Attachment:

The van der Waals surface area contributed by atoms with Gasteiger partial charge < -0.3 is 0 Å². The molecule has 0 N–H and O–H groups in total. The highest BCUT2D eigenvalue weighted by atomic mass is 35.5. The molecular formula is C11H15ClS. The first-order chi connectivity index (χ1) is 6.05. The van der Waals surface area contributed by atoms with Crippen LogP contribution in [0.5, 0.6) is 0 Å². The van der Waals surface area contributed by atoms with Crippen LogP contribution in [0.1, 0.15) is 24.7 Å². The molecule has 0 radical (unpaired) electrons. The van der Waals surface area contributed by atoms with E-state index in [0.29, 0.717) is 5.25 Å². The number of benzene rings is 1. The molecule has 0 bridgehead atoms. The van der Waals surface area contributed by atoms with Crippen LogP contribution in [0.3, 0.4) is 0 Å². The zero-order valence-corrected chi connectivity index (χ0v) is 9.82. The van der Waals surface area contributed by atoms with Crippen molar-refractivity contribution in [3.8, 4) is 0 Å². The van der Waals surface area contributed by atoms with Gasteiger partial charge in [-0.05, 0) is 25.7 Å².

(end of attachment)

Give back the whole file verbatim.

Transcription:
The van der Waals surface area contributed by atoms with Gasteiger partial charge < -0.3 is 0 Å². The molecule has 0 N–H and O–H groups in total. The highest BCUT2D eigenvalue weighted by atomic mass is 35.5. The molecular formula is C11H15ClS. The first-order chi connectivity index (χ1) is 6.05. The van der Waals surface area contributed by atoms with Crippen LogP contribution in [0.5, 0.6) is 0 Å². The van der Waals surface area contributed by atoms with Crippen LogP contribution in [0.1, 0.15) is 24.7 Å². The molecule has 0 radical (unpaired) electrons. The van der Waals surface area contributed by atoms with E-state index in [0.29, 0.717) is 5.25 Å². The number of benzene rings is 1. The molecule has 0 bridgehead atoms. The van der Waals surface area contributed by atoms with Crippen LogP contribution in [0.3, 0.4) is 0 Å². The zero-order valence-corrected chi connectivity index (χ0v) is 9.82. The van der Waals surface area contributed by atoms with Crippen molar-refractivity contribution in [3.8, 4) is 0 Å². The van der Waals surface area contributed by atoms with Gasteiger partial charge in [-0.05, 0) is 25.7 Å².